The frames on the screen are generous at the top (where the webcam is) and at the bottom, where the HP logo occupies a prominent position. On the sides, however, are reduced significantly (not much greater than those of the Dell XPS 13), and that makes the dimensions of this 13.3 inches are very acceptable.
At the top of the keyboard we find the loudspeaker grille, with a unique design that of course differentiates this team from others with a grid of “dots” without more. The mosaic formed by the small grooves is crowned by the logo of the company that has been collaborating and on time with HP: Bang & Olufsen.
The distribution of the keyboard is “almost” normal, and we quote the “almost” because, as with other manufacturers, HP includes a column of special keys to the right of the Enter key . Personally I am not very in favor of breaking that natural position of the Enter key, but in the end it is relatively easy to get used to and that row has the useful accesses to the beginning and end of the line or to the advance and recession of the page. Combine them for example with the cursors is the usual (and in my case, I prefer it), but HP’s solution can undoubtedly attract those who prefer to have those accesses directly on the keyboard.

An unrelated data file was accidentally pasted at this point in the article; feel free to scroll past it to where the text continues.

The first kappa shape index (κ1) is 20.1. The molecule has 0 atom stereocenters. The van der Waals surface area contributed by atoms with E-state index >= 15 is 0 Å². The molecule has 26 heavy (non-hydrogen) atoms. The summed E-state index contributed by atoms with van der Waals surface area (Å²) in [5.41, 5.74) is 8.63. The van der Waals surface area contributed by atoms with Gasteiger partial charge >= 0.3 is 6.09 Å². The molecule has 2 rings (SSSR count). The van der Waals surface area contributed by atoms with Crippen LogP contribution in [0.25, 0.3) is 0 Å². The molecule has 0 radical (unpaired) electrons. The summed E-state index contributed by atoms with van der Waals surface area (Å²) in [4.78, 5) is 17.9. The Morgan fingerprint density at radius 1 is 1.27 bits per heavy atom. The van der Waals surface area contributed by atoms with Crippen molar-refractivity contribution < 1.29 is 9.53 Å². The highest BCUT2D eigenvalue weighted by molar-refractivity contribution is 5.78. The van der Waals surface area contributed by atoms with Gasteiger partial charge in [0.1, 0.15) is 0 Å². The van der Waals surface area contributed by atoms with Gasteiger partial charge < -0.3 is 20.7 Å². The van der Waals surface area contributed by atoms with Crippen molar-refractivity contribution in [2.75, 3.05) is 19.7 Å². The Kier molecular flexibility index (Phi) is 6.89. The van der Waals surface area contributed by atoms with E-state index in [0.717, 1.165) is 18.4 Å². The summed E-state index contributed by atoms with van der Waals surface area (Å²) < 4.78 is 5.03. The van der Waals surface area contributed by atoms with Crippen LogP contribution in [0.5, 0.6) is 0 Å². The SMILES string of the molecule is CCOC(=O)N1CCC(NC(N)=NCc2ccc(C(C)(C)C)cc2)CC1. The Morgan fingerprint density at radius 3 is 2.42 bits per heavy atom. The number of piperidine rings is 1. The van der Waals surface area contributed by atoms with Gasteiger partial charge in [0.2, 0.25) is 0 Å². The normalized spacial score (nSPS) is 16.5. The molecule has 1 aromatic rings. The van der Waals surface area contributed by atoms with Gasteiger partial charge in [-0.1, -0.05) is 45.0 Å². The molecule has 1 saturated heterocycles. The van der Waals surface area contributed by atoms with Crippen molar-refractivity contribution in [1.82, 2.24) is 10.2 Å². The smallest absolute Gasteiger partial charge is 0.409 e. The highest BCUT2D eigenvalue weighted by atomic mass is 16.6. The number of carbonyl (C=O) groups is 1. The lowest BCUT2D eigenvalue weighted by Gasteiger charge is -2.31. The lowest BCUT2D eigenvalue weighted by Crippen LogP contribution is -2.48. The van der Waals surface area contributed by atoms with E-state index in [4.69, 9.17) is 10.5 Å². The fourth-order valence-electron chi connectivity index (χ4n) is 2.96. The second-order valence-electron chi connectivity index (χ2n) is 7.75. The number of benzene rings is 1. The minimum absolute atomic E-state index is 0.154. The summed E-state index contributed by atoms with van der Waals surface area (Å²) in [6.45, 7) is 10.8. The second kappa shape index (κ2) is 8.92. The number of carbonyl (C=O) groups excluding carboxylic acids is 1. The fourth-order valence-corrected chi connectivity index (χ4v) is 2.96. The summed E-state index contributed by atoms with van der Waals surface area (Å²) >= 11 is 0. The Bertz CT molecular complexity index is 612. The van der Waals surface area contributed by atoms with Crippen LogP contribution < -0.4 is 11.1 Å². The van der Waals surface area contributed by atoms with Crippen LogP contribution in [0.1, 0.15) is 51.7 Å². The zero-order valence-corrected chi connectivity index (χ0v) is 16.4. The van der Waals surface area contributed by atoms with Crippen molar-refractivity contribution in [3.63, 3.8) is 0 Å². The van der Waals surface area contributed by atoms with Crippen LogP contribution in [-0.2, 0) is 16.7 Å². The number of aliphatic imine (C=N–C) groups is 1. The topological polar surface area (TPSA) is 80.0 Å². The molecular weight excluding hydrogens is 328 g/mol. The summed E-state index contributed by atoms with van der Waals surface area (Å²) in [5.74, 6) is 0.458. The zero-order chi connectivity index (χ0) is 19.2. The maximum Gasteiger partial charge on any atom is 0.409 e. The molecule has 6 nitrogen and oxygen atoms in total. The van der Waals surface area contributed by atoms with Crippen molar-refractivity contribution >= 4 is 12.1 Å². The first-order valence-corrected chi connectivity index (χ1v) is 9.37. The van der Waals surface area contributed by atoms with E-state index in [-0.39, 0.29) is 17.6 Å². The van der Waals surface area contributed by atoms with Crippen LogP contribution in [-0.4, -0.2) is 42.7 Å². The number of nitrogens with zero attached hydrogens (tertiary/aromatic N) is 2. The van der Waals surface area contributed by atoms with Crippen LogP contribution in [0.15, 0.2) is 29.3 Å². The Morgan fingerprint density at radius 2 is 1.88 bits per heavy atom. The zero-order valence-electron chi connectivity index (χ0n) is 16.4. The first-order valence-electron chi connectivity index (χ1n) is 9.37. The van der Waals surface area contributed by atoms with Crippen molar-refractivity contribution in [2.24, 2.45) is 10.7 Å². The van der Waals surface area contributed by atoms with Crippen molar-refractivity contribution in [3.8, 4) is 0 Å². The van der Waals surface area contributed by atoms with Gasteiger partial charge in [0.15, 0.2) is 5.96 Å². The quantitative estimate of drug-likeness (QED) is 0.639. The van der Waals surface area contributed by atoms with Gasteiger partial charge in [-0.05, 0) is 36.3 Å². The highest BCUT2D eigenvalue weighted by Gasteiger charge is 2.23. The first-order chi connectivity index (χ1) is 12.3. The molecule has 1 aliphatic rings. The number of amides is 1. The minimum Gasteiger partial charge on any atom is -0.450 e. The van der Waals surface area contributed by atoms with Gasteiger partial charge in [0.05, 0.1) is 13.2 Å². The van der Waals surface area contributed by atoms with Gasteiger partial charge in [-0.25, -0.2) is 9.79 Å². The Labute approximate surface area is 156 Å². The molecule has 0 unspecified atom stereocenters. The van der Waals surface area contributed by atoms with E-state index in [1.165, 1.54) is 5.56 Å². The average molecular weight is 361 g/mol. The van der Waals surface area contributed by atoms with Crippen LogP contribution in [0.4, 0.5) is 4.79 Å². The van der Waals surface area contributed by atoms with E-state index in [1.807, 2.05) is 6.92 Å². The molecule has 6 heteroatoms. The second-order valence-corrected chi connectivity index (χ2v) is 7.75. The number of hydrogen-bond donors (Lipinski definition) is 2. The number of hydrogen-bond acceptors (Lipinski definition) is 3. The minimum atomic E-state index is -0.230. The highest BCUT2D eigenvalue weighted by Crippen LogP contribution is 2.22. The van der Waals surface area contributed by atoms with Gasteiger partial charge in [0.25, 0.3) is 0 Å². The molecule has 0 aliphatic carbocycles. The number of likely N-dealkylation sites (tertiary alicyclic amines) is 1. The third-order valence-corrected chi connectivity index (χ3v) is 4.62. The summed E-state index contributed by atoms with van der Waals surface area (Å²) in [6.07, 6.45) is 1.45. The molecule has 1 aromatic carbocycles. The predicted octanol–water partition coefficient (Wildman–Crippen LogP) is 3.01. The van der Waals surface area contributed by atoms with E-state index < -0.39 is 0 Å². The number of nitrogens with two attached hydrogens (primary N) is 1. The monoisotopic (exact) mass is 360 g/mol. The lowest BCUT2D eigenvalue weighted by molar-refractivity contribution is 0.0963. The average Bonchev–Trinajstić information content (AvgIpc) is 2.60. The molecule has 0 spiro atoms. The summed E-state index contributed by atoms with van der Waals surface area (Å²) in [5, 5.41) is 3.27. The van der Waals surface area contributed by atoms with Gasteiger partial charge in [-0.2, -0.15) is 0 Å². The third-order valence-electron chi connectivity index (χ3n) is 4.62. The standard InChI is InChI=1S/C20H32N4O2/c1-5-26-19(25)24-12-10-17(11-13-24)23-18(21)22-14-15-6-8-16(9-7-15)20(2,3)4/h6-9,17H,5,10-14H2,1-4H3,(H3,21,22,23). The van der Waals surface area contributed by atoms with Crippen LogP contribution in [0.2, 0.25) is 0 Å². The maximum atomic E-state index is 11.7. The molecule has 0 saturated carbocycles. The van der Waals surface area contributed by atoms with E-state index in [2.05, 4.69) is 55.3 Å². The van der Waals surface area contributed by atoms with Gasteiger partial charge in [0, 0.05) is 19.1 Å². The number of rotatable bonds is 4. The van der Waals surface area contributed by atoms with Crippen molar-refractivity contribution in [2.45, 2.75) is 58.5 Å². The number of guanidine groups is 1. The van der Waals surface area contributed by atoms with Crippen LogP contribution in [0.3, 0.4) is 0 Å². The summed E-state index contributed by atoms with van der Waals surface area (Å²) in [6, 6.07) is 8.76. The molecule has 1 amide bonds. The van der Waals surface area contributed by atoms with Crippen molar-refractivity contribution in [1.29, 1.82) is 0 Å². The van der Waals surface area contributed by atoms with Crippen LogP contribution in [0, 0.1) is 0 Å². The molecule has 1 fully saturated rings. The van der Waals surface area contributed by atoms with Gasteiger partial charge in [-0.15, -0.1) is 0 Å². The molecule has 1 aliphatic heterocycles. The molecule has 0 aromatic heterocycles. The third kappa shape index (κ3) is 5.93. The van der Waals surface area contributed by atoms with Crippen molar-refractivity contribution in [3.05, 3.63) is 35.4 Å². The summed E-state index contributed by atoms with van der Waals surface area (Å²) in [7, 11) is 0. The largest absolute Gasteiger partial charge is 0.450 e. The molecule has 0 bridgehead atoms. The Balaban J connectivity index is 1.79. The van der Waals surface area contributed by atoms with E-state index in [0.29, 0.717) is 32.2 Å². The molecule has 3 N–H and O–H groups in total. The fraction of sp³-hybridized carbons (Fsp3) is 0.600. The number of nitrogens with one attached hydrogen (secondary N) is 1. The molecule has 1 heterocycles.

The touchpad has generous proportions in its length but not so much in the vertical, something short. On the sides we find a good set of connection ports. On the left side we have a USB 3.1 port with USB-A connector, another with USB-C connector, the headphone jack and a slot for the MicroSD card reader. On the right side we have two USB 3.1 ports (one with the traditional USB-A connector, another with USB-C) and the power connector.
Although both USB-C ports are used to charge the laptop, HP also provide the adapter for that specific power outlet, as was the norm in portable equipment. Here it seems clear that HP has chosen not to limit the options and provide its users both alternatives both in charging and connecting USB devices, facilitating the transition to those USB-C ports that are beginning to dominate everything.
Both in weight (1350 g) and in size (the thickness does not reach 14 mm) we find a team very consistent with that diagonal screen of 13.3 inches that exhibits this HP Envy 13, but as we say, take this Laptop is almost immediately notice those ends and edges less beveled than we would like.
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Performance is not a problem
In the HP team we were as we said with a hardware configuration led by the Core i7-7500U that gives the team a lot of room for maneuver. This is demonstrated in the synthetic tests, which have given figures according to that micro and that are helped by the fantastic behavior of the storage unit.